Holt Arena

Holt Arena is an indoor multi-purpose athletic stadium in the western United States, located on the campus of Idaho State University in Pocatello, Idaho. It is the home field of the Idaho State Bengals of the Big Sky Conference and sits at an elevation of 4,560 feet (1,390 m) above sea level.[6]

Holt Arena
Holt Arena in 2008
Former namesASISU Minidome
LocationIdaho State University
550 Memorial Drive
Pocatello, Idaho, U.S.
Coordinates42.870°N 112.429°W / 42.870; -112.429
Public transitPocatello Regional Transit
OwnerIdaho State University
OperatorIdaho State University
Capacity12,000 - football
  8,000 - basketball
Record attendance13,895 (football)
November 22, 1980
ISU vs. Boise State[1]
SurfaceSoftTop Matrix
artificial turf (2011–)
Poly-Turf,[2][3] AstroTurf
Broke groundOctober 1, 1968
OpenedMay 9, 1970 (1970-05-09);
(spring game)[4]
49 years ago
Construction cost$2.8 million [4][3]
($18.1 million in 2019 [5])
Idaho State Bengals
(Big Sky Conference, NCAA)
Location in the western United States
Location in Idaho


Originally named the ASISU Minidome—named after the Associated Students of Idaho State University, who funded construction[7]—it opened 49 years ago in 1970 at the north end of the ISU campus.[2][4] Holt Arena is the oldest enclosed stadium on a college campus in the United States and the second-oldest overall.[8] Only the Houston Astrodome, completed in 1965, predates it. Since the Astrodome's 2006 closure Holt Arena has been the oldest enclosed stadium in use.[9] The original artificial turf installed in 1970 was Poly-Turf.[2][3][4] The venue was renamed in 1988 to honor Milton W. "Dubby" Holt (1914–2007),[10][11][12] ISU's athletic director from 1967 to 1989.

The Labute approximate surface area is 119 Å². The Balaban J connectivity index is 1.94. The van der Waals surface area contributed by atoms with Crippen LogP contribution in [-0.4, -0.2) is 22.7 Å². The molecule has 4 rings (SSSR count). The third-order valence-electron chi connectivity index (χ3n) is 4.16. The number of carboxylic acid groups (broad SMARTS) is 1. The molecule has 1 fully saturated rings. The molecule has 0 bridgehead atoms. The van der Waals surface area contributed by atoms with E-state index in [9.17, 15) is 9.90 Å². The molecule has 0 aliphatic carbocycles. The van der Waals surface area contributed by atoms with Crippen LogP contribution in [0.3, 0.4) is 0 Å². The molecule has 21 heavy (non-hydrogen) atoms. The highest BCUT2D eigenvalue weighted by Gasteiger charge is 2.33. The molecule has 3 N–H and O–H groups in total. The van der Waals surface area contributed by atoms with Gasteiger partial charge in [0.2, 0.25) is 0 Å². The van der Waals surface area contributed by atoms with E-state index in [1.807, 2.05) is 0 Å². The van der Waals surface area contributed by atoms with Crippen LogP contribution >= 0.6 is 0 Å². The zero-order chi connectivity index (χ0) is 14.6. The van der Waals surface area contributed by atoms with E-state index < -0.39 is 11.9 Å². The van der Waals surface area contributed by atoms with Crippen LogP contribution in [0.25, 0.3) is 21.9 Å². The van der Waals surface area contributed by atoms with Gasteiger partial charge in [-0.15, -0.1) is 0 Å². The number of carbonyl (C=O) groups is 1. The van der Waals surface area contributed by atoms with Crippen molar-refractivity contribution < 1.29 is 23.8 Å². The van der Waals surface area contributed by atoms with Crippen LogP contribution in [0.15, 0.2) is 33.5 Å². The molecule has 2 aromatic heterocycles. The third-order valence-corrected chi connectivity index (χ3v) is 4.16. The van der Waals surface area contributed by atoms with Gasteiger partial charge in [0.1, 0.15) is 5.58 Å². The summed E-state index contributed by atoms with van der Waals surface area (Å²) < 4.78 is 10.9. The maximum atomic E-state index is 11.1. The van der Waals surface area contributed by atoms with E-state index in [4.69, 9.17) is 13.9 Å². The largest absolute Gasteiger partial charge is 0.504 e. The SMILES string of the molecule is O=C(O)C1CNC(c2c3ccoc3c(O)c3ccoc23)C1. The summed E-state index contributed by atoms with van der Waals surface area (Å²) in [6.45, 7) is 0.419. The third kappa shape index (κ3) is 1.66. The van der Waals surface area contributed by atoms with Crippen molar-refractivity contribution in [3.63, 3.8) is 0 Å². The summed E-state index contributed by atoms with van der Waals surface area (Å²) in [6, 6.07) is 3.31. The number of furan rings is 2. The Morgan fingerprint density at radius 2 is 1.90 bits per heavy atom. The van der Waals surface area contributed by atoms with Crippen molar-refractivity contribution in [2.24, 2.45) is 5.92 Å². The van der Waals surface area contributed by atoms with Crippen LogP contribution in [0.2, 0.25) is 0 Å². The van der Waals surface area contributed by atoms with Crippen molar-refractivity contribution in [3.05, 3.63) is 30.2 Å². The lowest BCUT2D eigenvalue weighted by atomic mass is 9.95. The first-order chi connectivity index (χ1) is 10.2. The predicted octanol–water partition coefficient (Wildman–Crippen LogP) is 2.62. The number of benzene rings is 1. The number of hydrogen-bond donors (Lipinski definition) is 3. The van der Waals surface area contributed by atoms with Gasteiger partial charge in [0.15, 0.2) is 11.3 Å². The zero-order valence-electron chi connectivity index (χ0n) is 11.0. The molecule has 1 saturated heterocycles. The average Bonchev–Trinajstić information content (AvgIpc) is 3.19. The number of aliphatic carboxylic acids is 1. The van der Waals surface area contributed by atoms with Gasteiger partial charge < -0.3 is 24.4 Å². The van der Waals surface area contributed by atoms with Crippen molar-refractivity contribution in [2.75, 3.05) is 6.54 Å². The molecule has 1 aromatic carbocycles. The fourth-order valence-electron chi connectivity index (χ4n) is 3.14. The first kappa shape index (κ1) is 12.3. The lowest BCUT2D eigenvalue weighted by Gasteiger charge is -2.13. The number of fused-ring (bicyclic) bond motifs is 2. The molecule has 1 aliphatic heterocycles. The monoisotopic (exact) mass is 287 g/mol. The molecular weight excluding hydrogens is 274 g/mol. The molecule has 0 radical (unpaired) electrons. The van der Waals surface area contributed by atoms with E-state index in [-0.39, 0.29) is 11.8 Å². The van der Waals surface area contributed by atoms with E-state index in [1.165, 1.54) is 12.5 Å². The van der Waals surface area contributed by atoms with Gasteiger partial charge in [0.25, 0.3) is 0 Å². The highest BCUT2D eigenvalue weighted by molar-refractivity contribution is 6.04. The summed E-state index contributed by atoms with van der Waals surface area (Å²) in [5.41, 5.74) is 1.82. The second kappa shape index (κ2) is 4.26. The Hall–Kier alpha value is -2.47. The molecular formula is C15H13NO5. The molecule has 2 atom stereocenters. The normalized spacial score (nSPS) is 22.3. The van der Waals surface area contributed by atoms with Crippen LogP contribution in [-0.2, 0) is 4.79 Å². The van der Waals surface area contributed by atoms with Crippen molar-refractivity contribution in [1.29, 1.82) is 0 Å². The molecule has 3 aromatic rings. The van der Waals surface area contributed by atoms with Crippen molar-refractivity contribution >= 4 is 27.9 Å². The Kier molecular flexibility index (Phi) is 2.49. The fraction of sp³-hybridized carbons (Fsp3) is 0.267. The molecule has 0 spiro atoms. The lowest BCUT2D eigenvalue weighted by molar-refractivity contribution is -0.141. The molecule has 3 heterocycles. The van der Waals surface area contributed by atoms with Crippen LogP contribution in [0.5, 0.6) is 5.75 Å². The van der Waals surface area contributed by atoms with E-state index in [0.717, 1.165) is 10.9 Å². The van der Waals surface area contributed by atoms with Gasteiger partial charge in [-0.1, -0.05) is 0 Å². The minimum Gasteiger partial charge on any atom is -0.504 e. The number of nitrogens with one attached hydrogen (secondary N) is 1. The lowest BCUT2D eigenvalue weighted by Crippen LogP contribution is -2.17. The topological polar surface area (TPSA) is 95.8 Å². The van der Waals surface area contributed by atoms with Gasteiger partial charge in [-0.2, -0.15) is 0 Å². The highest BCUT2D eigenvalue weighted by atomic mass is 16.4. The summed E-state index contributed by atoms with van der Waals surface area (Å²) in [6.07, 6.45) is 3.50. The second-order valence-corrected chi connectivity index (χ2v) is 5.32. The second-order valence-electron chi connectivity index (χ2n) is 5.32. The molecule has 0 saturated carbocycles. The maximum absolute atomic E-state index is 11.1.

As assistant athletic director, Holt conceived the indoor arena in 1966 and it was designed by architect Cedric M. Allen. Although a controversial design proposal for the time, ISU students voted to appropriate not more than $2.8 million to the project two years later.[4] The arena was built entirely with these voluntary student funds.[13] With over 56% in favor, ISU students approved a $12 increase in semester fees to fund the stadium in early 1968.[14][15]

After 41 football seasons on Poly-Turf and AstroTurf, infilled synthetic turf was installed in Holt Arena in July 2011. Similar to FieldTurf, the SoftTop Removable Matrix System[16] is also installed in AT&T Stadium in the NFL.

Spud Bowl

Holt Arena replaced the outdoor "Spud Bowl"[4][17] (now Davis Field, at 42.859°N 112.431°W / 42.859; -112.431) as the Bengals' home football stadium in 1970. At the south end of campus, Davis Field continues as the home venue for outdoor track and field and soccer.[18]

Additional uses

Holt Arena also serves as home for the ISU indoor track and field team and men's basketball team. It also hosts high school football games, the famous Simplot Games high school indoor track meet, along with other sporting events, rodeos, concerts, and other activities.

During ISU's run in basketball to the Elite Eight in 1977, they won the Big Sky regular season title, which allowed them to host the four-team conference tournament,[19] which they also won.[20] The Bengals were allowed to stay home for the first round of the 32-team NCAA tournament, as the Minidome had a pair of first round games (sub-regionals) on Saturday, March 12.[21][22] UCLA defeated Louisville and hometown ISU beat Long Beach State. (Five days later, Idaho State stunned UCLA in the Sweet Sixteen at the West regional in Provo, Utah.)[23][24] Between the Big Sky tourney and the NCAA games, the venue also hosted the state's three-day A-1 (now 5A) high school championship tournament.[25]

Following the success of the Minidome, several other colleges built enclosed stadiums, including the Kibbie Dome at the University of Idaho in Moscow, which was enclosed in 1975 after four years as an outdoor stadium, and the Walkup Skydome at Northern Arizona University in Flagstaff, opened in 1977.